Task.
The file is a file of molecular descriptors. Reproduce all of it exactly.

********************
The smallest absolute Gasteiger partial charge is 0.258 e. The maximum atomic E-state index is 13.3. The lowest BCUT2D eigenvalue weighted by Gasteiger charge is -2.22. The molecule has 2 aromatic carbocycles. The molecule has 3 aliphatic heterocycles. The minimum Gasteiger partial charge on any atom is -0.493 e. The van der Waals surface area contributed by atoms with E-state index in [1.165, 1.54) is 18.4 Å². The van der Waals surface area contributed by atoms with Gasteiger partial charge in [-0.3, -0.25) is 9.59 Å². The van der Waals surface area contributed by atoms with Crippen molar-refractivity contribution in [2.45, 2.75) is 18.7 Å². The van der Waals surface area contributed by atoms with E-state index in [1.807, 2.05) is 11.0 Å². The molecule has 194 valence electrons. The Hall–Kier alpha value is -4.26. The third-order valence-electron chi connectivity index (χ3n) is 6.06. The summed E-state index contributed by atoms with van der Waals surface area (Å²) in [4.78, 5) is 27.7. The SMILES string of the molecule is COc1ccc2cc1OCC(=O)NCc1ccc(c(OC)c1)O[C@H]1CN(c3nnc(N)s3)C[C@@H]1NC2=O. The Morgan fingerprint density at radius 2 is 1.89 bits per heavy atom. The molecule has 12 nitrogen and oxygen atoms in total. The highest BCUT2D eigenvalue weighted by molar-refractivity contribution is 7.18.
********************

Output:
The smallest absolute Gasteiger partial charge is 0.258 e. The maximum atomic E-state index is 13.3. The lowest BCUT2D eigenvalue weighted by Gasteiger charge is -2.22. The molecule has 2 aromatic carbocycles. The molecule has 3 aliphatic heterocycles. The minimum Gasteiger partial charge on any atom is -0.493 e. The van der Waals surface area contributed by atoms with E-state index in [1.165, 1.54) is 18.4 Å². The van der Waals surface area contributed by atoms with Gasteiger partial charge in [-0.3, -0.25) is 9.59 Å². The van der Waals surface area contributed by atoms with Crippen molar-refractivity contribution in [2.45, 2.75) is 18.7 Å². The van der Waals surface area contributed by atoms with E-state index in [1.807, 2.05) is 11.0 Å². The molecule has 194 valence electrons. The Hall–Kier alpha value is -4.26. The third-order valence-electron chi connectivity index (χ3n) is 6.06. The summed E-state index contributed by atoms with van der Waals surface area (Å²) in [4.78, 5) is 27.7. The SMILES string of the molecule is COc1ccc2cc1OCC(=O)NCc1ccc(c(OC)c1)O[C@H]1CN(c3nnc(N)s3)C[C@@H]1NC2=O. The Morgan fingerprint density at radius 2 is 1.89 bits per heavy atom. The molecule has 12 nitrogen and oxygen atoms in total. The highest BCUT2D eigenvalue weighted by molar-refractivity contribution is 7.18.